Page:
Truth, Inspiration, Hope.

Russia Says China Is Not Supplying Airplane Parts Following Sanctions, Airlines in Jeopardy

A native of New York, Alina has a Bachelors degree in Corporate Communications from Baruch College and writes about human rights' related issues, politics, tech and society.
Published: March 11, 2022
AirlineRatings.com, the top global airline ranking website, released its annual list of the 10 best airlines for 2017. (Image: pixabay / CC0 1.0)

As Russia increasingly looks to China to help alleviate the crushing weight of unprecedented sanctions brought about by Ukraine’s invasion, Beijing seems to be slowly distancing itself from the near collapsed Russian economy. 

Now the Kremlin has said that Beijing is refusing to supply Russian airlines with aircraft parts after Boeing and Airbus both halted supply components to Russia. An official at Russia’s aviation authority told Russian news agencies on March 10 that if the situation continues, the safety of Russian passenger flights would soon be under threat. 

Agencies including Interfax quoted Valery Kudinov, a Rosaviatsia official responsible for maintaining airplane airworthiness, as saying that Russia would look for opportunities to source parts from countries such as Turkey and India after a failed attempt to obtain them from China.

Kudinov added that Russian companies would begin registering their planes, many of which had been registered abroad, in Russia and that he expects some others to be returned to leasing companies in other countries.

READ MORE:

Russian airlines in desperate need of a bailout 

Separately, a draft law published on March 10 showed that Moscow plans to order domestic airlines to pay for leased aircraft in rubles and could bar them from returning planes to foreign companies if those leases are canceled. 

Since the invasion began on Feb. 24, the Russian ruble has plunged more than 40 percent and hit an all-time low of 0.0075 against the dollar, effectively rendering Russia’s currency useless. 

Russian stocks have also seen massive sell-offs and the Moscow stock exchange has remained closed since March 2 as authorities looked to stem the bleeding in local asset prices and have increased interest rates by over 20 percent in hopes of encouraging the public to leave their cash in Russian banks. 

Punishing sanctions announced by the U.S. and European Union targeted the National Wealth Fund of the Russian Federation and the Ministry of Finance of the Russian Federation. On March 1, U.S. President Joe Biden announced that Russian flights would be banned from U.S. airspace, following similar decisions by the EU and Canada.

Key Russian banks have also been barred from the SWIFT international payments system, (which stands for Society for Worldwide Interbank Financial Telecommunication,) preventing them from accessing secure international communication and ostracizing them from most of the world’s financial system.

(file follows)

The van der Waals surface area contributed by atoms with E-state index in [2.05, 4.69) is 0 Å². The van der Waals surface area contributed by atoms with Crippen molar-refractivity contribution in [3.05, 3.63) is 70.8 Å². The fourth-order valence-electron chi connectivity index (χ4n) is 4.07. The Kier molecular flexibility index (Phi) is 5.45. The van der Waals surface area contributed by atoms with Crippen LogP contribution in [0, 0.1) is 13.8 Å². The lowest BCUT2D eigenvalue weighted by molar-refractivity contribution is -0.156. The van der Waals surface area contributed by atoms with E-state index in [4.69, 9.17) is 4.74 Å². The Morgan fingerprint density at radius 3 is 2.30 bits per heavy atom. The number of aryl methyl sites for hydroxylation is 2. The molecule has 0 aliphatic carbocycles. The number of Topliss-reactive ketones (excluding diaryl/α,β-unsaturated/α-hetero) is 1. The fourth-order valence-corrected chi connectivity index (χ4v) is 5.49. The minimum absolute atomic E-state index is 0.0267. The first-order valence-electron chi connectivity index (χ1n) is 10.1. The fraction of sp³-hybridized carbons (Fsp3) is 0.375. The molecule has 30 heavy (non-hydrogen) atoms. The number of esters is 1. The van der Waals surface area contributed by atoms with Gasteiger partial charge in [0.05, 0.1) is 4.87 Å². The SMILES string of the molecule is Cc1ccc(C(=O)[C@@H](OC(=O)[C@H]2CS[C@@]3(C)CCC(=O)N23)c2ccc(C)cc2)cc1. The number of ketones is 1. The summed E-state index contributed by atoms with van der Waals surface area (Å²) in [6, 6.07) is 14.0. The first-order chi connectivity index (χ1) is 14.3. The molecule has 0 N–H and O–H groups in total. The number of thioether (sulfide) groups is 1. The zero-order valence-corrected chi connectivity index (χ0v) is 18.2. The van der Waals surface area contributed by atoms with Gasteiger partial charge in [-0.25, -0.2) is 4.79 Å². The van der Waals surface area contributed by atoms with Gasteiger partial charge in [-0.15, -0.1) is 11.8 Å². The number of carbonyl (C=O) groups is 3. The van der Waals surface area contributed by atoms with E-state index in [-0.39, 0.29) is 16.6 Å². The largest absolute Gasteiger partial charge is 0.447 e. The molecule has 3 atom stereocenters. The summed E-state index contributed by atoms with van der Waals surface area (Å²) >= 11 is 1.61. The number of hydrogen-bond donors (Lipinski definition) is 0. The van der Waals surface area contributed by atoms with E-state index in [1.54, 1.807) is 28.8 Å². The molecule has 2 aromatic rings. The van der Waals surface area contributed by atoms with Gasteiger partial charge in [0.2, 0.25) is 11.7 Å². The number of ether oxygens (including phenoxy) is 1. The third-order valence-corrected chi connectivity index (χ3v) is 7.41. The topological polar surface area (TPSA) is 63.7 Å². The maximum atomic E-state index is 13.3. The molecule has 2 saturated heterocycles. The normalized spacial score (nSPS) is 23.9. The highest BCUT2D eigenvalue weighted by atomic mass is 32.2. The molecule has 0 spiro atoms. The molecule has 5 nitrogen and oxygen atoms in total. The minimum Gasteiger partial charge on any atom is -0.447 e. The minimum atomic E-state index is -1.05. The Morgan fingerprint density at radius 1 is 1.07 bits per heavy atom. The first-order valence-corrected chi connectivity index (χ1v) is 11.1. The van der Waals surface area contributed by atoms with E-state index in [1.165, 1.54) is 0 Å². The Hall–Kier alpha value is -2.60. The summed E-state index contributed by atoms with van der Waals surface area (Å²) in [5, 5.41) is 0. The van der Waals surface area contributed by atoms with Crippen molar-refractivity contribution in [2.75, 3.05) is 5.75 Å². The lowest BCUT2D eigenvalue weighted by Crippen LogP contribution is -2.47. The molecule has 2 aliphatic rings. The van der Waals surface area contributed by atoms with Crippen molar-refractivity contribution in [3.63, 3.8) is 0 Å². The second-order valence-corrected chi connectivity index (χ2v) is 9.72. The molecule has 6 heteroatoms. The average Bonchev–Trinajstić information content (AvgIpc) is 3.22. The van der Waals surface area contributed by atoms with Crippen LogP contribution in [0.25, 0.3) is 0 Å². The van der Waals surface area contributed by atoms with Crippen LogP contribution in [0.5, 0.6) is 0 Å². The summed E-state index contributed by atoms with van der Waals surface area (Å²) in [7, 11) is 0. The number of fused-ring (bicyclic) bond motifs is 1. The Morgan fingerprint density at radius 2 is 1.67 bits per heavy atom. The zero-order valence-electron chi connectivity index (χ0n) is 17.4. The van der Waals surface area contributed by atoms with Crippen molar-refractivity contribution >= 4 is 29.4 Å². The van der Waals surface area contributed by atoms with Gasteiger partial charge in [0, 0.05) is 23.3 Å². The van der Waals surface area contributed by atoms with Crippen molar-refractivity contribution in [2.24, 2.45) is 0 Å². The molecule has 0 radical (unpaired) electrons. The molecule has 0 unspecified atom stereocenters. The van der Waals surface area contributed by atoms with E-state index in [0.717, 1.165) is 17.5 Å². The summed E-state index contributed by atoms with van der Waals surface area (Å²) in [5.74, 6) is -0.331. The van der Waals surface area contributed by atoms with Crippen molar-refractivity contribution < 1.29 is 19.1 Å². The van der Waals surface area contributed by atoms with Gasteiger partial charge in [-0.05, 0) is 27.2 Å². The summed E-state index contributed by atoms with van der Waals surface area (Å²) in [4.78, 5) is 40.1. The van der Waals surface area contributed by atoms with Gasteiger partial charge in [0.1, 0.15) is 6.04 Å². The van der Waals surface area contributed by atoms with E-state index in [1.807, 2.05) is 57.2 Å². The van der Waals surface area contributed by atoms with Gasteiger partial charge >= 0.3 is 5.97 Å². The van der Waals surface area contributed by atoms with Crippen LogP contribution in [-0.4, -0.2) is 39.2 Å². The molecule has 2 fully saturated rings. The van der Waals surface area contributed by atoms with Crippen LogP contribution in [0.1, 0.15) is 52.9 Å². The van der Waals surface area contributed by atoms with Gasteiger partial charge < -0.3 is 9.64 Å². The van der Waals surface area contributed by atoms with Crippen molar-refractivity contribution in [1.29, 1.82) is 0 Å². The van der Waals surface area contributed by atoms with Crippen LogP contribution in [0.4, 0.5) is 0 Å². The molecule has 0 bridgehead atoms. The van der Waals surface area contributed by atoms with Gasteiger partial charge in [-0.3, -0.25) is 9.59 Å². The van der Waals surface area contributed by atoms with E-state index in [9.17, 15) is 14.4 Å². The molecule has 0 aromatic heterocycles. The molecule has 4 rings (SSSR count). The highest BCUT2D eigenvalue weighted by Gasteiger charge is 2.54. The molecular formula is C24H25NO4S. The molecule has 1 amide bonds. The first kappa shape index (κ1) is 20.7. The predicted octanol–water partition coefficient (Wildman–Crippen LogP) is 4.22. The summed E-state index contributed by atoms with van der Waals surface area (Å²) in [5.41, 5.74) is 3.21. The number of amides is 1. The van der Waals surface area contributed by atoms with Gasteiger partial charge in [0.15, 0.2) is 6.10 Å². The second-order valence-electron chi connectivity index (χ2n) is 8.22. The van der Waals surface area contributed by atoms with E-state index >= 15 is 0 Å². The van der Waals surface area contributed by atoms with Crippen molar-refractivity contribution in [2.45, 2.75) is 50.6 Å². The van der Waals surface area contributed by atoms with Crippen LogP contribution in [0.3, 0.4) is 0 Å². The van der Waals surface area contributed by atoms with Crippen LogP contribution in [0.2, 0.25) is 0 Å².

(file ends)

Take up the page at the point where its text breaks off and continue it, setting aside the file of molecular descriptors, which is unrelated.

In addition, a growing number of Western corporations across all industries, such as Visa, Mastercard, McDonalds, Netflix, BMW, Ford, and Starbucks have since pulled out of the Russian market as they join in on punishing Moscow for Ukraine’s invasion. 

China toeing careful diplomatic line

Meanwhile, China has still refused to condemn Russia’s invasion of Ukraine, opting instead to call it a “special military operation,” despite more and more pressure from the international community for Beijing to address its Russian counterpart. 

Beijing has vowed to “continue normal trade relations” with Russia despite most European and American firms deciding to cut their losses and exit the tanking Russian economy. Gas giants BP Plc, Shell Plc and Exxon Mobil Corp. took the energy industry by surprise when they walked away from Russian assets worth billions of dollars days after the invasion began. 

China has also seen a recent surge in stock buying as amateur retail investors rally to buy “Sino-Russian trade concept stocks” as they bet on Beijing boosting trade with Russia in an effort to help stimulate both economies and help extend a vital lifeline to Russia during this time. Stocks with even the slightest link to Russian trade are being snatched up at unseen rates, according to financial analysts. 

More than 2 million Ukrainians have since fled the country due to the war, which has killed thousands of soldiers on both sides. Most of the refugees have gone to nearby Poland even as Russia imposes “humanitarian corridors” urging Ukrainians to evacuate to either Russia or Belarus, which Ukrainian President Volodymyr Zelenskyy has claimed as “unacceptable.” 

According to data from the United Nations, there had been 549 civilian deaths and 957 injuries in Ukraine as of March 10, although it believes the real total to be considerably higher. Of those killed, 26 have been confirmed to have been children.